The Chemical Safety and Hazard Investigation Board’s (“CSB’s”) long-awaited accidental reporting rule became effective on March 23, 2020. Under the new rule, 40 C.F.R. §§ 1604.1-1604.6., owners and operators of chemical facilities must report accidental releases that result in fatalities, substantial injury, or substantial property damage over a million dollars. This requirement includes reporting of releases that result in in-patient hospitalization, even if the hospitalization is taken as a precautionary measure. As such, this rule may impose a new reporting requirement for accidental releases from certain pipeline facilities that result in injury or property damage, such as at complex facilities where there is non-transportation related storage, processing or other handling of chemical substances.
In a surprisingly broad decision, the District of Montana vacated the U.S. Army Corps of Engineers (“Corps”) Nationwide Permit (“NWP”) 12 on April 15, 2020. NWP 12 authorizes impacts from “utility line activities” to jurisdictional waters that have minimal individual and cumulative adverse environmental effects. “Utility line” is broadly defined to include pipelines and any cable, line, or wire for the purpose of transmitting electricity or communication. The court found that the Corps failed to comply with the Endangered Species Act (“ESA), and thus remanded NWP 12 to the Corps for consultation with the U.S. Fish and Wildlife Service and the National Marine Fisheries Service (the “Services”) in accordance with Section 7 of the ESA. The court’s order prohibits the Corps from authorizing “any dredge or fill activities under NWP 12 pending completion of the [ESA Section 7] consultation process.”
PHMSA is proposing regulatory reform changes to the federal pipeline safety regulations at 49 CFR 190, 194, and 195, predominantly impacting liquid pipelines. Consistent with the Administration’s directives, the proposed revisions are intended to reduce regulatory burdens and improve regulatory clarity, without compromising safety and environmental protection. The proposed revisions were published in the Federal Register on April 16, 2020 and comments are due by June 15, 2020. These proposed changes would clarify and revise the requirements for how operators submit records to PHMSA; make important clarifications to the scope of pipelines that would require oil spill response plans; and, specific to liquid pipelines, substantially increase the property damage incident reporting threshold, allow remote monitoring of rectifier stations, and clarify integrity management guidance.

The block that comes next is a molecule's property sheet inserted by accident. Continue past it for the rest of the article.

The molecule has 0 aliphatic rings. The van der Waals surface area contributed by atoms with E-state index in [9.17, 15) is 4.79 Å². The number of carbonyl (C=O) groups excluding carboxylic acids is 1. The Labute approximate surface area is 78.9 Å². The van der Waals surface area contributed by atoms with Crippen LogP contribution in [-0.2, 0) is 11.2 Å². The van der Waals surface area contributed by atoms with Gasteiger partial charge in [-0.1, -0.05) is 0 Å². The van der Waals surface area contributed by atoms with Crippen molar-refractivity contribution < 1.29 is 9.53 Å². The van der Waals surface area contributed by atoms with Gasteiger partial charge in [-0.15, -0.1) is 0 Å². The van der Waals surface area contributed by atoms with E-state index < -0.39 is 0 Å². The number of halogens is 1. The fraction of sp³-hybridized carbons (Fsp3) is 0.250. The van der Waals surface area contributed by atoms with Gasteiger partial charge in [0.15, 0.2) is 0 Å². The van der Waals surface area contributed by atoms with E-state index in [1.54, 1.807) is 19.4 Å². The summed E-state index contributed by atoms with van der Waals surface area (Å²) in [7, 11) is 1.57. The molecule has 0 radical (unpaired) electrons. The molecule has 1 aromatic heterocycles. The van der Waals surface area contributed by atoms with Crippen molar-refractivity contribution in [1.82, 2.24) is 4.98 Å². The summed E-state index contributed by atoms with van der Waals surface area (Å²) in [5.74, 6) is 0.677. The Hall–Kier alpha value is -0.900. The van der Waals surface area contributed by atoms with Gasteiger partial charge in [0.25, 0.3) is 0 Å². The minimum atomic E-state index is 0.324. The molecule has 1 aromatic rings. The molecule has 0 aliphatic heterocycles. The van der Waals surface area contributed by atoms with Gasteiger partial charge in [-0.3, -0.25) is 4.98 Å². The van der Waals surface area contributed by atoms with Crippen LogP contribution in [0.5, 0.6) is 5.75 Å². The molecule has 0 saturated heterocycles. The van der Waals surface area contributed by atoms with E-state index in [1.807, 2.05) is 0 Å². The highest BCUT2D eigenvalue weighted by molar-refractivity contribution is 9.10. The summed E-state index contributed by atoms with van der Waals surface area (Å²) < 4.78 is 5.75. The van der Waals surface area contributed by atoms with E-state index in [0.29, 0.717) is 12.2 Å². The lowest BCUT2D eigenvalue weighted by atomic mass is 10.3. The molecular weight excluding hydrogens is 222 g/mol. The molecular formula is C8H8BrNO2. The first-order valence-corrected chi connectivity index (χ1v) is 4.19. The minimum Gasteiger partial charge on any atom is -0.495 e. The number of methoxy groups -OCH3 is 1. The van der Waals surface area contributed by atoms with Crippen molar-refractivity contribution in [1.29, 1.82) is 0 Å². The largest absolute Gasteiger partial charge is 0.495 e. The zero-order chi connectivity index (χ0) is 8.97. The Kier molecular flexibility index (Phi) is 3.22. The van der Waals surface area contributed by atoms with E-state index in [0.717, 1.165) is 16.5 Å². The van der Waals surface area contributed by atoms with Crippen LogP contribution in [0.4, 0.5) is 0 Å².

On April 9, the United States Court of Appeals for the Sixth Circuit heard arguments in National Wildlife Federation v. Secretary of the Department of Transportation, a pair of consolidated appeals arising from approval of two spill response plans by the Pipeline and Hazardous Materials Safety Administration (PHMSA). Operators of many onshore oil pipelines must submit, and PHMSA must review, plans to prevent or respond to a “worst case discharge” into or on navigable waters or their adjoining shorelines (49 C.F.R. Part 194). This planning process is a product of the Oil Pollution Act’s amendments to the Clean Water Act. In ruling on these appeals, the Sixth Circuit will determine whether PHMSA approval of those plans requires something that the agency historically has not done: consultation under the Endangered Species Act (ESA) or review under the National Environmental Policy Act (NEPA).
Today, U.S. Environmental Protection Agency (EPA) Assistant Administrator of EPA’s Office of Enforcement and Compliance Assurance (OECA) Susan Bodine issued guidance regarding OECA enforcement discretion in the wake of the coronavirus (COVID-19) COVID-19 pandemic. EPA intends to focus its resources largely on situations that may create an acute risk or imminent threat to public health or the environment. The guidance, which is retroactively effective to March 13, does not have an end date but EPA commits to reviewing the policy regularly and to providing a seven day notice of its termination on OECA’s guidance page.